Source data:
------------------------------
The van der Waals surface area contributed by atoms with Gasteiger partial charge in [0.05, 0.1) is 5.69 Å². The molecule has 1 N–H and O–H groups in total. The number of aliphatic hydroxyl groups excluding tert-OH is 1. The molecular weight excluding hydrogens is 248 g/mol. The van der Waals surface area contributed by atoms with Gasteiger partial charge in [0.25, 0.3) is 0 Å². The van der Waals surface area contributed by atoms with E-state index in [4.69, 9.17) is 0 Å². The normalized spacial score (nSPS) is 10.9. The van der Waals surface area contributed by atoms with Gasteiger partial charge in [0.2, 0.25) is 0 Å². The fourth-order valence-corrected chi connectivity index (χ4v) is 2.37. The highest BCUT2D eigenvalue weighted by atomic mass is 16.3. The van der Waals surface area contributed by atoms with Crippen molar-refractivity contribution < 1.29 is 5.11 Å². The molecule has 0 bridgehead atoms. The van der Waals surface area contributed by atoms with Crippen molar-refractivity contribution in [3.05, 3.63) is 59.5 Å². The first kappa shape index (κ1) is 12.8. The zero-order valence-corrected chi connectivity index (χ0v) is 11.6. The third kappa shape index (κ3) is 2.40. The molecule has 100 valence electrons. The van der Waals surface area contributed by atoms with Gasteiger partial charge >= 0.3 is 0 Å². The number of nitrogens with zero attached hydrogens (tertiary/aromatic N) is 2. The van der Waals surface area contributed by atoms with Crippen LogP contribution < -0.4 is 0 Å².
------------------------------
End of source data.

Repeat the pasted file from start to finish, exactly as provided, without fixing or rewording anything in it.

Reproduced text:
The van der Waals surface area contributed by atoms with Gasteiger partial charge in [0.05, 0.1) is 5.69 Å². The molecule has 1 N–H and O–H groups in total. The number of aliphatic hydroxyl groups excluding tert-OH is 1. The molecular weight excluding hydrogens is 248 g/mol. The van der Waals surface area contributed by atoms with Gasteiger partial charge in [0.25, 0.3) is 0 Å². The van der Waals surface area contributed by atoms with E-state index in [4.69, 9.17) is 0 Å². The normalized spacial score (nSPS) is 10.9. The van der Waals surface area contributed by atoms with Gasteiger partial charge in [0.2, 0.25) is 0 Å². The fourth-order valence-corrected chi connectivity index (χ4v) is 2.37. The highest BCUT2D eigenvalue weighted by atomic mass is 16.3. The van der Waals surface area contributed by atoms with Crippen molar-refractivity contribution < 1.29 is 5.11 Å². The molecule has 0 bridgehead atoms. The van der Waals surface area contributed by atoms with Crippen molar-refractivity contribution in [3.05, 3.63) is 59.5 Å². The first kappa shape index (κ1) is 12.8. The zero-order valence-corrected chi connectivity index (χ0v) is 11.6. The third kappa shape index (κ3) is 2.40. The molecule has 100 valence electrons. The van der Waals surface area contributed by atoms with Gasteiger partial charge >= 0.3 is 0 Å². The number of nitrogens with zero attached hydrogens (tertiary/aromatic N) is 2. The van der Waals surface area contributed by atoms with Crippen LogP contribution < -0.4 is 0 Å².